• Librarian’s update (Lynn) – located at Swantown Inn and open same hours as the coffee window on the weekends, can also email Lynn to check out a book
  • Mentorship update (Bryan) – Need more qualified mentors – sign up on the website to be a mentor or request a mentor or both. You don’t have to have a ton of experience to be a valued mentor to our new beekeepers.

Update from Jeff Ott – Beekeeping Today Podcast

  • Peter Nelson of the film called “The Pollinators” (available for download on Apple) – shared a DVD with the club that Jeff will add to the library
  • Free podcast mug given away!

Reminder! Everyone please register your hives with the state! You will only be protected as a beekeeper if your hives are registered. Also if you live in the city of Olympia, this registration is required to have bees in city limits. Registration is due by April 1 each year.

Introductions from vendors and start Bee Faire!

Hive Choices

Article by Debra Langley-Boyer, Member of OBA and President of Belfair & Beyond Beekeepers.

Debra presented the following information at the February 2023 General Meeting.

Which hive is best for you?

Honeybee’s can use a great variety of places for their hive.  Beekeepers provide hives for the bees as a convenience to the beekeeper.  Different style hives are used successfully all over the world.  The challenge is deciding what type of hive(s) will you use.  Many places have laws, such as in the United States we need to have some sort of removable frame (comb).  Beekeepers need to be able to examine hive for disease.  This article is just a quick look at some possibilities.  It explores a few of the pros and cons of some hives.  As well as questions the beekeeper needs to ask themselves when choosing a hive style.  

A beekeeper that has been around should be able to help you with general bee care.  Not all beekeepers will know exactly how every hive style works.  They can help you check brood or disease by looking at comb.  They do know if a hive needs space for brood or honey.  They may not know that a particular hive differences from Langstroth such as moving frames not adding boxes.  Details of how to work each hive is not universal.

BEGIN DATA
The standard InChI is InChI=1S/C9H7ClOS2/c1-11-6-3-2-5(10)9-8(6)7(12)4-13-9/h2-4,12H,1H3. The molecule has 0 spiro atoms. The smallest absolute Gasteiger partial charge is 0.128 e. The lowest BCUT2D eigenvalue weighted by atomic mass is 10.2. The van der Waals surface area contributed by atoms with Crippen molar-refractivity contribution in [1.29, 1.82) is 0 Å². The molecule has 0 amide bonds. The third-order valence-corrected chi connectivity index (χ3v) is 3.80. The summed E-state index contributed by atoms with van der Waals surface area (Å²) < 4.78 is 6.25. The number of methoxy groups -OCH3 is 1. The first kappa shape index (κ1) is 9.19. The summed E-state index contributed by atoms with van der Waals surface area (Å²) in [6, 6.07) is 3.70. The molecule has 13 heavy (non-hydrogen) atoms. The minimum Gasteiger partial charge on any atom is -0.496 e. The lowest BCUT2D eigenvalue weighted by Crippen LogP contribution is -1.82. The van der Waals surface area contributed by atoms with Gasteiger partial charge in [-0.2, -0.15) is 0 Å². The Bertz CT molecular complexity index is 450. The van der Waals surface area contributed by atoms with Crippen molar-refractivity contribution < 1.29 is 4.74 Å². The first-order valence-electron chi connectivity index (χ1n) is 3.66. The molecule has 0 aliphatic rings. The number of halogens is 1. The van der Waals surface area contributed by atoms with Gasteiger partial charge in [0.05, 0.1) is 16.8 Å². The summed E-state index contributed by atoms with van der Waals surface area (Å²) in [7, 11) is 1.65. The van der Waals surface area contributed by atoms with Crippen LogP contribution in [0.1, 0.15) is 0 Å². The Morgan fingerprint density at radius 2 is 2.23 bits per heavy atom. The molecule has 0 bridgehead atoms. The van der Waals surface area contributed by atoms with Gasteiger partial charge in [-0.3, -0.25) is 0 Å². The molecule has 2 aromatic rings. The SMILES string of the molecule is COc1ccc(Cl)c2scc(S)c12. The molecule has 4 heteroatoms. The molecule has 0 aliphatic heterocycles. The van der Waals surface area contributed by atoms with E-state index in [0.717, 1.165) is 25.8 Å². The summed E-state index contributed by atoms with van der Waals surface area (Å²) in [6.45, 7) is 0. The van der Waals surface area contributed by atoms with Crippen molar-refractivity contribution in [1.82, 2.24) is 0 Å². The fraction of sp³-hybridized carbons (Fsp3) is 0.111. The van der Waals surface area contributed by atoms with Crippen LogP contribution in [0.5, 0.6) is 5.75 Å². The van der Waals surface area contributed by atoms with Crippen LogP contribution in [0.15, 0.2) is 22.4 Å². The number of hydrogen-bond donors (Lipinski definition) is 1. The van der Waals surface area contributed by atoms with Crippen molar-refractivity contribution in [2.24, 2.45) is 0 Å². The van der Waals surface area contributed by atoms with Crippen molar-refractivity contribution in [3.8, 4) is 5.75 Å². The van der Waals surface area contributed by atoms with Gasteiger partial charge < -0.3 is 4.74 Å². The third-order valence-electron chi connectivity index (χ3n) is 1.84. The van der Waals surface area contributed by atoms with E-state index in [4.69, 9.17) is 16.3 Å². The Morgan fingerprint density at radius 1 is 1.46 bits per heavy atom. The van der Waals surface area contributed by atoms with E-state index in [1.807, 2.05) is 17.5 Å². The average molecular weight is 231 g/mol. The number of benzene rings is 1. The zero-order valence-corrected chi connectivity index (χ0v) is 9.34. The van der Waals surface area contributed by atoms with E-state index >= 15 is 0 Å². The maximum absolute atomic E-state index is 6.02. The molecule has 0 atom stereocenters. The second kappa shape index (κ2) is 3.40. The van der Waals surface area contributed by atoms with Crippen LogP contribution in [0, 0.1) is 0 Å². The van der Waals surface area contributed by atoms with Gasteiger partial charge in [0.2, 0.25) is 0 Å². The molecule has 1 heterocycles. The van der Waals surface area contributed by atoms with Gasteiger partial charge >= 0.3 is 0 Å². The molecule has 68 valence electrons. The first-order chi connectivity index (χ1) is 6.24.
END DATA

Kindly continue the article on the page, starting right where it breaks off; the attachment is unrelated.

I cannot recommend that new beekeepers use any hive that has not been around for many years (50 to 100).   Learn about bees first in a tried-and-true hive style.  Then experiment.  Some of the experiments do not work in the end.  Bees will always behave like bees.  The hive style is about the beekeeper accessing the bees. 

Many hive styles can work for a new beekeeper.   Choose a hive style for you not another beekeeper.  Most hive types have potential adjustments to make it work for you.  All styles have beekeepers that love that one type of hive.  I recommend different hives for different people.   Think about the items below before choosing a hive.

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  • Nice size cavity to build comb, lay brood, and store honey for winter.
  • Protection from weather and predators.  
  • Food source.

Beekeeper wants and needs: Some questions to ask and think about.

  • Why honeybees?  Products -Honey, pollination, wax or just love bees?  
  • Food – what will your bees eat?  Look at local plants.
  • Location -What protection do you need for weather (rain, snow, sun, wind)  or predators (bear)?  Where will hives be located?
  • Finances – Beekeeping is expensive.  Some hives initially cost more than others.  A picture containing old

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  • Physical (your capabilities) – What shape are you in for lifting heavy hives? Or alternative method.
  • Purchase equipment – Some equipment is easy to find others not. Build?
  • Assistance needed /available – mentor and classes?
  • Aesthetics (looks) – What do you like?
  • How to keep bees (time/treatment)– natural? Spend lots/little time working bees? Inspection – how often can you do it?  
  • Mobile – Do you plan on moving hives often?
  • Space  –number of hives, place to put hives 

Hives:  -very general information.  Many more hive styles to choose from. History shows us hives have been around for hundreds of years.  People have been using and inventing the whole time.  
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New styles, designs and decorations continue to develop.  Hives are generally vertical or horizonal, stacking or one size, frames or bars, foundation support or not and a variety of extras (feeders, insulation …)

  • Langstroth – (frames and vertical boxes)
    • Size of frames and boxes (deep, medium shallow – 5, 8 or 10 frame). Can add boxes to top for more space.  No protection (can add shelter, lids, covers).  Heavy lifting or moving one frame at a time per box.  Easy to get parts.  Common hive in U.S.  Mobile with lifting and truck.